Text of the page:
Use Of The Term “Expert“ In Jury Instruction As Improper Comment On The Evidence
April 6th, 2017

As recently recognized by the United States Supreme Court, the effect of testimony on a jury can be “heightened due to the source of the testimony.” (Buck v. Davis (2/22/2017) ___US___[187 Led 2d 35].) For example, when testimony in a death penalty trial regarding the defendant’s future dangerousness comes from a “medical expert bearing the court’s imprimatur … [r]easonable jurors might well have valued his opinion concerning the central question before them. See Satterwhite v. Texas, 486 U. S. 249, 259, 108 S. Ct. 1792, 100 L. Ed. 2d 284 (1988) (testimony from “a medical doctor specializing in psychiatry” on the question of future dangerousness may have influenced the sentencing jury).” (Ibid.)

Accordingly when the judge uses the term “expert“ in the jury instructions to describe a witness the jury may view this as a judicial comment on the value of the witness which, in turn, may encourage the jurors to give greater weight to the “expert” testimony than it deserves. (See FORECITE, F 101.10 Inst 3 Jurors Not To Take Cue From Judge As Distinct Principle and F 101.10 Inst 4 Jurors Not To Take Cue From Judge Re: Defendant, Counsel.)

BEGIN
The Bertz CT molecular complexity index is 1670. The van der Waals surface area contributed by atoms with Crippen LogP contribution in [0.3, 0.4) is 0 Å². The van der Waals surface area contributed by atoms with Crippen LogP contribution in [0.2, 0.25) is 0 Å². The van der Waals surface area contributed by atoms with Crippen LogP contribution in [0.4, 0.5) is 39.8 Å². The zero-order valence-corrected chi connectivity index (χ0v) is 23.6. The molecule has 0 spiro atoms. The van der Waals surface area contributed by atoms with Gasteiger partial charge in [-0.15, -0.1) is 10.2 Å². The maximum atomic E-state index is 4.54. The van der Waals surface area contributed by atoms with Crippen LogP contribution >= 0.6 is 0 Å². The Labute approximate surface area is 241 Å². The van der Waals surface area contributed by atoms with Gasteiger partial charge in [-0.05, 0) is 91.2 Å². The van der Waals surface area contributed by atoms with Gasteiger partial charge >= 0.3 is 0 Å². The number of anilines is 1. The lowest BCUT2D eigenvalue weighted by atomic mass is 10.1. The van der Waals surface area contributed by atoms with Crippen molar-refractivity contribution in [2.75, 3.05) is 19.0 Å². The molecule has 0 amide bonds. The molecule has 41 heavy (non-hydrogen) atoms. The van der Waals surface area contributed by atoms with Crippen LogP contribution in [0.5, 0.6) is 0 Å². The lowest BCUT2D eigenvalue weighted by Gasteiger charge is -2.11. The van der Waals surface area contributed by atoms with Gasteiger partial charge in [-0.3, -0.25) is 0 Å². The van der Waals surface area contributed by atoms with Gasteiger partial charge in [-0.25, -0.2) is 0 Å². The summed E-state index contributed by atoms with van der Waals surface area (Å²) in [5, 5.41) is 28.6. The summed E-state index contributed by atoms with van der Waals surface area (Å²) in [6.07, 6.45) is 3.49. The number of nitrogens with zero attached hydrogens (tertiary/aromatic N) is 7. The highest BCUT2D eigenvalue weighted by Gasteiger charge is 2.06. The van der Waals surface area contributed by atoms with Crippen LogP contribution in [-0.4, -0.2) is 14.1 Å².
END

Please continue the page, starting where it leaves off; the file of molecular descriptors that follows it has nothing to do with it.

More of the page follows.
This is of particular concern in light of the modern reality that the “expert witness“ is no longer likely to be neutral and objective (the idea once upon a time when expert witnesses were new to the judicial system), but rather will almost certainly be a partisan of the party that hired him or her.

A way of dealing with the danger that jurors may be unduly deferential to “expert” opinion testimony is to preclude both the judge and counsel from using the term “expert.“ Instead, the expert witnesses could be referred to as “opinion witnesses.“ (See e.g., Stephen A. Saltzburg, “Testimony from an Opinion Witness: Avoid Using the Word ‘Expert‘ at Trial,“ Criminal Justice, Summer 1994, p. 35; see also 5th Circuit Pattern Jury Instructions—Criminal 1.17 [Expert Witness] (2001); 7th Circuit Federal Jury Instructions—Criminal 3.07 [Weighing Expert Testimony] & & 1 Comment (1999) [“term ‘expert’ has been omitted to avoid the perception that the court credits the testimony of such a witness“ ]; 11th Circuit Pattern Jury Instructions—Criminal Basic Instructions 7 [Expert Witnesses] (1997) [witness not referred to as expert in body of instruction]; Oklahoma Uniform Jury Instructions—Criminal, OUJI-CR 9-42 [Credibility Of Opinion Witness] (Oklahoma Center for Criminal Justice, 2nd ed. 1996, 1997 Supp.).)


In the next blog post sample instructions on this issue will be provided.

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